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Markets Growing for Counter-Drone Solutions

Oct. 28, 2019
What may become a healthy market is growing for equipment capable of combatting “unfriendly” drones.

Unmanned aerial systems (UASs) have long been associated with the battlefield, but they can increasingly be found in commercial and civilian applications, creating growing needs for counter-UAS (C-UAS) solutions. A C-UAS is designed to detect, identify, track, and sometimes mitigate or destroy enemy military UASs and irresponsible commercial drones. The growing market for C-UAS drones is being fueled by increasing use of UASs on the battlefield and the rapid growth of inexpensive, consumer-grade drones.

According to an analysis by market specialists Frost & Sullivan, “Global Counter UAS Market, Forecast to 2024,” requirements for sophisticated UAS equipment for military applications are driving demand for practical C-UAS solutions. But commercial and civilian users are also seeking low-cost C-UAS solutions that can locate threat drone operators, ideally by using open-architecture software that enables integration into existing security systems. Based on current market growth trends, Frost & Sullivan is predicting revenues from C-UAS markets to exceed $2 billion by 2024.

Market research shows that demand is rapidly growing for counter unmanned aerial systems (C-UASs). (Courtesy: D-Fend Solutions)

“The rapid proliferation of small drones and their expanding threat is driving significant investment and innovation in C-UAS. However, adoption of these technologies is limited by individual country rules against wiretapping, jamming, and computer hacking—all methods employed by various C-UASs,” said Michael Blades, vice president of aerospace, defense, and security for Frost & Sullivan. “To gain a competitive advantage in an evolving ecosystem, players should look toward developing robust analytics and enabling/optimizing passive detection sensors, which can accurately capture and record data during all phases of the kill chain,” he added. Regionally, North America, led by the Department of Defense (DoD), is expected to spend the most on C-UAS equipment during the market growth period.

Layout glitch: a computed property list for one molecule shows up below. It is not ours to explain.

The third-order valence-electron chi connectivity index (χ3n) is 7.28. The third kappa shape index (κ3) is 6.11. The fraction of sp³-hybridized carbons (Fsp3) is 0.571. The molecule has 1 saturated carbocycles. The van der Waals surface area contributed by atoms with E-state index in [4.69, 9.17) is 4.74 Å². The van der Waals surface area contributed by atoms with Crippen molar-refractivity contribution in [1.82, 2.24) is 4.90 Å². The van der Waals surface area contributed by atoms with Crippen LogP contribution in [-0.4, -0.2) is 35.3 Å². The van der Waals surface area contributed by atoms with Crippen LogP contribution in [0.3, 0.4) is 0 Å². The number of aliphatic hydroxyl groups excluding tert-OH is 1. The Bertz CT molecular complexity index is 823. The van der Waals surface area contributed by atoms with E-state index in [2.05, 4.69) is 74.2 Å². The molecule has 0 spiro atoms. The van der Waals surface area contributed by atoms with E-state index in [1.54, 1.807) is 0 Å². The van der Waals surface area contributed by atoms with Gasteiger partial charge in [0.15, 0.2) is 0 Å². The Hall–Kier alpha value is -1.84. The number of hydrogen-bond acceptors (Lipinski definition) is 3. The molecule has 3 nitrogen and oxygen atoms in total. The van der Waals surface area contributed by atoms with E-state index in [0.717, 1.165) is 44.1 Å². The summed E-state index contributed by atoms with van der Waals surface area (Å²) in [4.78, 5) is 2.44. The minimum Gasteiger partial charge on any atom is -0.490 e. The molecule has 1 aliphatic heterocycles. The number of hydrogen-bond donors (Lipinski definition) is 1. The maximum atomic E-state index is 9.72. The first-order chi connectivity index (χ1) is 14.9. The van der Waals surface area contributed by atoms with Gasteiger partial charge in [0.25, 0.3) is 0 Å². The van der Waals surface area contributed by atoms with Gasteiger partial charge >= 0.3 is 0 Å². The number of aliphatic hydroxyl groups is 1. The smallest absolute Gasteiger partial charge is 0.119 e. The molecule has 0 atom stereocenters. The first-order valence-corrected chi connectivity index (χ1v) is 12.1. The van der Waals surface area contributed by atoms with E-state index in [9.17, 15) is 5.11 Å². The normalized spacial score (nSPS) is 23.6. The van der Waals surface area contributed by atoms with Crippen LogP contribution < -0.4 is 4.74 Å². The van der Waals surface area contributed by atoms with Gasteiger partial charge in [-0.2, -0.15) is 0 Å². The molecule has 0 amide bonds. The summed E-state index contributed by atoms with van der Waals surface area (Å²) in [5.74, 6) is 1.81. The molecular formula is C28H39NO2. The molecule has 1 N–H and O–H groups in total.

Technologies in support of C-UAS market growth include artificial intelligence (AI) and directed-energy weapons, such as lasers. AI algorithms are needed to automate the detection, identification, and tracking of threat drones with minimal false alarms. High-efficiency, lightweight directed-energy weapons are needed to eliminate multiple threat drones quickly and/or simultaneously. As Blades observed: “OEMs that show their systems can be effective against the majority of current threats and can be adapted to future threats will realize the most market advancement.”

About the Author

Jack Browne | Technical Contributor

Jack Browne, Technical Contributor, has worked in technical publishing for over 30 years. He managed the content and production of three technical journals while at the American Institute of Physics, including Medical Physics and the Journal of Vacuum Science & Technology. He has been a Publisher and Editor for Penton Media, started the firm’s Wireless Symposium & Exhibition trade show in 1993, and currently serves as Technical Contributor for that company's Microwaves & RF magazine. Browne, who holds a BS in Mathematics from City College of New York and BA degrees in English and Philosophy from Fordham University, is a member of the IEEE.

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